Update Samsung has admitted that what it calls a “small number” of users could indeed read other people’s personal data following last week’s unexplained Find my Mobile notification.
Many Register readers have written to tell us that after the mystery notification last Thursday, they found the personal data of strangers presented to them.
Many readers, assuming that Samsung has been hacked, have logged into their website to change their passwords. Now the company has admitted that a data security breach has occurred.
A spokesperson said The register: “A technical error prevented a small number of users from accessing the details of another user. As soon as we became aware of the incident, we removed the possibility of logging into the store on our website. until the problem is resolved. fixed. “
She added, “We will contact those affected by the problem with more details.”
Significant number of emails El Reg received about the snafu website, it remains to be seen whether Samsung’s definition of “small number” is the same as that of the rest of the world.
The 1/1 mystery push notification from Find my Mobile, an application built into Samsung’s Android distributions, is potentially of more concern. Although the company rejected the global notification as being linked to unspecified internal tests, many of those who wrote to El Reg stated that they have disabled the application. Stock apps can only be uninstalled if you effectively wipe the phone and install a new operating system – unlocking the bootloader and reformatting with a new third-party custom ROM.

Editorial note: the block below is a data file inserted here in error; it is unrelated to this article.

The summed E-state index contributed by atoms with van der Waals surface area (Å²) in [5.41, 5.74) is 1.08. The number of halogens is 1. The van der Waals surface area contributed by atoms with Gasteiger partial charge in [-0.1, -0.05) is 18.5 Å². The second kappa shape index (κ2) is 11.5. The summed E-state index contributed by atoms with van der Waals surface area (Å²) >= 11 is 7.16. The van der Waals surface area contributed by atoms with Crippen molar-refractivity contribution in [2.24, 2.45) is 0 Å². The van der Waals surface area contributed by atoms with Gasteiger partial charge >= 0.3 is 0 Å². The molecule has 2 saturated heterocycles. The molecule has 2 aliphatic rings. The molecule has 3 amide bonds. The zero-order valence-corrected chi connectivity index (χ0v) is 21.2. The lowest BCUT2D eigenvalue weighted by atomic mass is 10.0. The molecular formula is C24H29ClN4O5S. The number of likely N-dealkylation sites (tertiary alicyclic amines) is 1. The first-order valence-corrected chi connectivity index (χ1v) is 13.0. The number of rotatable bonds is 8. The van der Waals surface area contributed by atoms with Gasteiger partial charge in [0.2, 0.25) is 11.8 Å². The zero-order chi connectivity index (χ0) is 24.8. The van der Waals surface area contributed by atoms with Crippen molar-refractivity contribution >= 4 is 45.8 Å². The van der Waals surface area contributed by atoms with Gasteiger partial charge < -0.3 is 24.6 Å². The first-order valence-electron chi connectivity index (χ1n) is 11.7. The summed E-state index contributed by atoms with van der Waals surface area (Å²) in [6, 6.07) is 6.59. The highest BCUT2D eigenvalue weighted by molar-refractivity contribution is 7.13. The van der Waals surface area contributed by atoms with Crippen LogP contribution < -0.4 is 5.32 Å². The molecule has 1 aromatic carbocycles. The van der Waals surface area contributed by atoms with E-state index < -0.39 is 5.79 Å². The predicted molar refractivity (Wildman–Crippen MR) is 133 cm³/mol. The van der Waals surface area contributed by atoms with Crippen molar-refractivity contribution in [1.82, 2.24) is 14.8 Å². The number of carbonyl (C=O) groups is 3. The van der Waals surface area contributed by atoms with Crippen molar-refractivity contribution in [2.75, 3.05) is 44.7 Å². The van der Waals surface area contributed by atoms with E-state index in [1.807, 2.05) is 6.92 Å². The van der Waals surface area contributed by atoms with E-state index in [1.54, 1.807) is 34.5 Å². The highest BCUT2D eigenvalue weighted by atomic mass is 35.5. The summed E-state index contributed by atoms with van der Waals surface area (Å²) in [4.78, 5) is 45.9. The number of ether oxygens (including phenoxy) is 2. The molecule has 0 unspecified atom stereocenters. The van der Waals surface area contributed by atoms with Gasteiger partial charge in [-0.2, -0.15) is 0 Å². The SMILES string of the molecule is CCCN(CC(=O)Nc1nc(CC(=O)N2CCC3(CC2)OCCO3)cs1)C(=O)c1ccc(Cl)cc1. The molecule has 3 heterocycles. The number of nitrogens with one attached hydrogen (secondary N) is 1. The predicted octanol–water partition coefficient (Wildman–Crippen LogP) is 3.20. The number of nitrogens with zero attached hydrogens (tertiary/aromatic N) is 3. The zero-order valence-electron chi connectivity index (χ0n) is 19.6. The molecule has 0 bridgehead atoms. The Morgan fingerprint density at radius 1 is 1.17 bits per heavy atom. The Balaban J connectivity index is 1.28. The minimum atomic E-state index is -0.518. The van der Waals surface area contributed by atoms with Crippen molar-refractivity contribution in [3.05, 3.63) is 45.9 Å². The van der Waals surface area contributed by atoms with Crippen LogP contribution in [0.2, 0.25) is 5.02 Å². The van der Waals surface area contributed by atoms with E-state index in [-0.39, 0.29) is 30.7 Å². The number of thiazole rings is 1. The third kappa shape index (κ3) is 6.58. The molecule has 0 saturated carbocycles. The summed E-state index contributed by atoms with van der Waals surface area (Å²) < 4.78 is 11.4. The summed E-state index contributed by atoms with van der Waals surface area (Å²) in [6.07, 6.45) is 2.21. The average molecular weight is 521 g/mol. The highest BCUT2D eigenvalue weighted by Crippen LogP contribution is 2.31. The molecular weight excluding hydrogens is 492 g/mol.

Samsung did not respond to our questions about how a “disabled” application could receive and display push notifications. Nor did it say what other functions this “disabled” application was capable of performing. ®
Updated to add
A Samsung representative later told us, referring to the data breach on its UK customer account pages: “Less than 150 customers have been affected, and we are contacting them directly.”
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